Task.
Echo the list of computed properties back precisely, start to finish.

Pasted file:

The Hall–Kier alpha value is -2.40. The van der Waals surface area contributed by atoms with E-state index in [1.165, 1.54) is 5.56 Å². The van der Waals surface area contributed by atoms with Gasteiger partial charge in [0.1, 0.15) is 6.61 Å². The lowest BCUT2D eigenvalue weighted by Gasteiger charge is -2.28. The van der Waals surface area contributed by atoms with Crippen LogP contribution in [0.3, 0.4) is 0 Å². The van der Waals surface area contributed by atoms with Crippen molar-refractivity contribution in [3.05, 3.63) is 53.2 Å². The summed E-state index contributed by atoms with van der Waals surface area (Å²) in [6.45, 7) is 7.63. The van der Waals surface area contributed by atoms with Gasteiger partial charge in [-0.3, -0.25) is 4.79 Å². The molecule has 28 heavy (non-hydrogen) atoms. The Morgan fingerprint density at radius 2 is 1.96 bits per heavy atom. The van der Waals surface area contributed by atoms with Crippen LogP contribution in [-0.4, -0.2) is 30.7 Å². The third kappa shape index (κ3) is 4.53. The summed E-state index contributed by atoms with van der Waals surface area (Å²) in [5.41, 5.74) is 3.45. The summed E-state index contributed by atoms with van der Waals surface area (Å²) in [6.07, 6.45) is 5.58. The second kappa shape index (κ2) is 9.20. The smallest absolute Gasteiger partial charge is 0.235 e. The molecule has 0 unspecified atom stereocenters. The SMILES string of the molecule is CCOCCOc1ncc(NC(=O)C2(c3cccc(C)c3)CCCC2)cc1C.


The Hall–Kier alpha value is -2.40. The van der Waals surface area contributed by atoms with E-state index in [1.165, 1.54) is 5.56 Å². The van der Waals surface area contributed by atoms with Gasteiger partial charge in [0.1, 0.15) is 6.61 Å². The lowest BCUT2D eigenvalue weighted by Gasteiger charge is -2.28. The van der Waals surface area contributed by atoms with Crippen LogP contribution in [0.3, 0.4) is 0 Å². The van der Waals surface area contributed by atoms with Crippen molar-refractivity contribution in [3.05, 3.63) is 53.2 Å². The summed E-state index contributed by atoms with van der Waals surface area (Å²) in [6.45, 7) is 7.63. The van der Waals surface area contributed by atoms with Gasteiger partial charge in [-0.3, -0.25) is 4.79 Å². The molecule has 28 heavy (non-hydrogen) atoms. The Morgan fingerprint density at radius 2 is 1.96 bits per heavy atom. The van der Waals surface area contributed by atoms with Crippen LogP contribution in [-0.4, -0.2) is 30.7 Å². The third kappa shape index (κ3) is 4.53. The summed E-state index contributed by atoms with van der Waals surface area (Å²) in [5.41, 5.74) is 3.45. The summed E-state index contributed by atoms with van der Waals surface area (Å²) in [6.07, 6.45) is 5.58. The second kappa shape index (κ2) is 9.20. The smallest absolute Gasteiger partial charge is 0.235 e. The molecule has 0 unspecified atom stereocenters. The SMILES string of the molecule is CCOCCOc1ncc(NC(=O)C2(c3cccc(C)c3)CCCC2)cc1C.